Tenth, if you were in a place that should normally be considered a safe public space, like the mall, and an active shooter comes in, as you take cover behind a large obstacle, which kind of thought are you most likely to be thinking? Would it be this? “Oh, would that the legislature had passed stricter measures regulating firearms during their last session! That may or may not have applied to the weapon currently in use!” Or would it be this? “Oh, would that I had brought my pistol with me!” Be honest now.
Eleventh, remember the old adage that if you are ever in a situation when every second counts, the SWAT team is only minutes away.
Twelfth, in places where the gun control mentality has taken full root, if a home owner defends himself against an intruder in the middle of the night, then penalties for that home owner are frequently far more severe than they are against the intruder. People who govern this way shouldn’t be in charge of anything, much less our guns.
We come now to the thirteenth reason. We regularly hear calls for “common sense regulations” for guns. But consider where we are. Our ruling elites have generated trillions of dollars of red ink. They have mandated the legal slaughter of millions of our people in the womb. They say that sodomy is now marriage. If someone in public life ventures the view that little boys ought not to be allowed to decide that they want to be little girls, the person advancing that common sense view is dealt with savagely. We should therefore address them thusly. The long and short of it is that we have been watching you govern for the last fifty years or so, and frankly we don’t believe anymore that you have the slightest grasp of what common sense is. You ruling elites have been commonsensical about virtually nothing. Why should we trust you with this one when you have been untrustworthy with regard to virtually everything else?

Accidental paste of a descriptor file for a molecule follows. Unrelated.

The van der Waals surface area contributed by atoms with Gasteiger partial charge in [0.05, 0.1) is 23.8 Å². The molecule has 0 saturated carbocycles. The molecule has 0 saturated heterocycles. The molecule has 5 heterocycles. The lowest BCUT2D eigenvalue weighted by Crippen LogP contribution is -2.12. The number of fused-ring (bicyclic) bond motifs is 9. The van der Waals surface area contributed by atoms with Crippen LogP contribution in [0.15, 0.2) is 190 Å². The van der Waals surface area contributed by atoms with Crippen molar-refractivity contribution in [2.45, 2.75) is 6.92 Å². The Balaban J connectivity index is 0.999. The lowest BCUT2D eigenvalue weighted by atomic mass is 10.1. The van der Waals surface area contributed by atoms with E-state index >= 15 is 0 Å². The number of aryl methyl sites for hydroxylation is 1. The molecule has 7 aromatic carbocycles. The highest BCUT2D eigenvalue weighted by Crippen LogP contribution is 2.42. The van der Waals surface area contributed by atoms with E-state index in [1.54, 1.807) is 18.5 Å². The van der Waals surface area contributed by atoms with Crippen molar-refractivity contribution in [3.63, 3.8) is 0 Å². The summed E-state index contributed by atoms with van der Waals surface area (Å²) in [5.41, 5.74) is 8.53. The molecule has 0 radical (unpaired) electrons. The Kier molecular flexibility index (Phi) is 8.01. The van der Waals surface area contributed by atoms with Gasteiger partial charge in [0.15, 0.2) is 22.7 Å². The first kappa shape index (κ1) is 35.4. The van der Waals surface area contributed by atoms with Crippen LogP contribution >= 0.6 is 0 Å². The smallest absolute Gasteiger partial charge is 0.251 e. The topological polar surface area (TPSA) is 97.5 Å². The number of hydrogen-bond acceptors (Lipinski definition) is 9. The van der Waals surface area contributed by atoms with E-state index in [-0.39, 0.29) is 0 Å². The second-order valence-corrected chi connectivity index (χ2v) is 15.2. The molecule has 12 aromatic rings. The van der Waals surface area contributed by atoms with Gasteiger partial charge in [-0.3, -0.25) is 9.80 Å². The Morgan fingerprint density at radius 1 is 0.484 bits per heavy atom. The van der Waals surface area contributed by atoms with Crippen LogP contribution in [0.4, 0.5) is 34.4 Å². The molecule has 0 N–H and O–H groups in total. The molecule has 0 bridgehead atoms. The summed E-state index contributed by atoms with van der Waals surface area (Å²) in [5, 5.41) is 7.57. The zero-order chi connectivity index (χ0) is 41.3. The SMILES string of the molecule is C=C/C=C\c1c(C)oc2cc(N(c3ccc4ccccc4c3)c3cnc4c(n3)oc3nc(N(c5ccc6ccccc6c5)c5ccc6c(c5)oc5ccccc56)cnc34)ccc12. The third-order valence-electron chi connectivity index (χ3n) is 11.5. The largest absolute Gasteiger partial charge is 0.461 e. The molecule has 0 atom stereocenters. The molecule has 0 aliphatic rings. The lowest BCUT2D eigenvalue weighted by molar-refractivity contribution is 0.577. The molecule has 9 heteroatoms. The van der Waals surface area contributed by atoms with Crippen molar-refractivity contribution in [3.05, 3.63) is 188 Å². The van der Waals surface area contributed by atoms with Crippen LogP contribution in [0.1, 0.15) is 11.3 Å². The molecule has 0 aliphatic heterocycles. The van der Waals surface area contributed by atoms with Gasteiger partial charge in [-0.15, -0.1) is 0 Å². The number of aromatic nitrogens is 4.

Fourteenth, there is a profound theological problem that is evident in this debate. The tendency of sinners is always to blame surroundings and stuff. If the stuff is inanimate and cannot defend itself, so much the better. The addict blames the cocaine. The drunkard blames the alcohol. The thief blames the property that tempted him. But we must not blame the stuff, and acknowledge that the real problem is elsewhere. Blaming the guns is facile and simple-minded. Gun violence is an area where blame-shifting and excuse-making is common, but it doesn’t wash.
Fifteenth, the real cause of murder is the sinful heart of man. Jesus says that gross sin like murder comes out of the heart (Mark 7:21-22). That cannot be addressed apart from gospel. When Cain wanted to murder Abel, his lack of access to guns did not hinder him.
Next is this. Having acknowledged that murder arises from the sinful heart of man, and not from the availability of guns, we should nevertheless acknowledge that in this sinful world, murder rates can vary, and that there can be genuine secondary causes that can affect this. Intelligent public policy should therefore be interested in pursuing any avenue that promises to help us address this. But we are not having an intelligent public policy debate on this subject because certain proposed answers are outlawed a priori—meaning that you will not be able to get them on the agenda. Positively, we find that widespread gun ownership discourages gun violence. Laws permitting concealed carry discourage gun violence. Negatively, why are we not allowed to ask why these mass shooters are overwhelmingly young men who grew up without a father? Perhaps it is the case that a strong male presence in the home is not an instance of toxic masculinity, but is rather the thing that prevents toxic masculinity? And why are we not permitted to ask what prescription drugs the shooters were on? Why is that a closed subject? Why is no one that interested in how many of these shooters were pot smokers?
And last, I am pretty ardent in my views on gun ownership. I am even willing to extend the right to gun ownership to some prisoners and felons. I particularly have in mind anyone who is about to testify against the Clintons.